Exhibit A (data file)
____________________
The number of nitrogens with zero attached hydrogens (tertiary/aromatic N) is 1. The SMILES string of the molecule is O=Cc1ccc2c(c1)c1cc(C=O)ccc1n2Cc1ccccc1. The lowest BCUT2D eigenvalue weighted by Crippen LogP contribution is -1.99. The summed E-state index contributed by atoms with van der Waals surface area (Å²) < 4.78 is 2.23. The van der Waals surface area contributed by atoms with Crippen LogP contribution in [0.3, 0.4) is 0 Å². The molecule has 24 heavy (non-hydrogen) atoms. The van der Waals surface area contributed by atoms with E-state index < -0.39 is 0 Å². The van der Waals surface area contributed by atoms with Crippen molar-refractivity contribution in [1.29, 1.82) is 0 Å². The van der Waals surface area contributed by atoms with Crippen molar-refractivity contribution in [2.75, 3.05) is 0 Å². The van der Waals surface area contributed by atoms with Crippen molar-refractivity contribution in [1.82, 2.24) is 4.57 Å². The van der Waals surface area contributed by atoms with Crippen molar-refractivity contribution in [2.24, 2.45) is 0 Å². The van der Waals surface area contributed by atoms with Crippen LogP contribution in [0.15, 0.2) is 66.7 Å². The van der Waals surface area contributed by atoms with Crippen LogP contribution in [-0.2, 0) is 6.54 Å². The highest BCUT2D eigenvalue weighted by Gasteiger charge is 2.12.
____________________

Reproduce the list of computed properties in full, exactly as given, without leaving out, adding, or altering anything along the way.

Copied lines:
The number of nitrogens with zero attached hydrogens (tertiary/aromatic N) is 1. The SMILES string of the molecule is O=Cc1ccc2c(c1)c1cc(C=O)ccc1n2Cc1ccccc1. The lowest BCUT2D eigenvalue weighted by Crippen LogP contribution is -1.99. The summed E-state index contributed by atoms with van der Waals surface area (Å²) < 4.78 is 2.23. The van der Waals surface area contributed by atoms with Crippen LogP contribution in [0.3, 0.4) is 0 Å². The molecule has 24 heavy (non-hydrogen) atoms. The van der Waals surface area contributed by atoms with E-state index < -0.39 is 0 Å². The van der Waals surface area contributed by atoms with Crippen molar-refractivity contribution in [1.29, 1.82) is 0 Å². The van der Waals surface area contributed by atoms with Crippen molar-refractivity contribution in [2.75, 3.05) is 0 Å². The van der Waals surface area contributed by atoms with Crippen molar-refractivity contribution in [1.82, 2.24) is 4.57 Å². The van der Waals surface area contributed by atoms with Crippen molar-refractivity contribution in [2.24, 2.45) is 0 Å². The van der Waals surface area contributed by atoms with Crippen LogP contribution in [0.15, 0.2) is 66.7 Å². The van der Waals surface area contributed by atoms with Crippen LogP contribution in [-0.2, 0) is 6.54 Å². The highest BCUT2D eigenvalue weighted by Gasteiger charge is 2.12.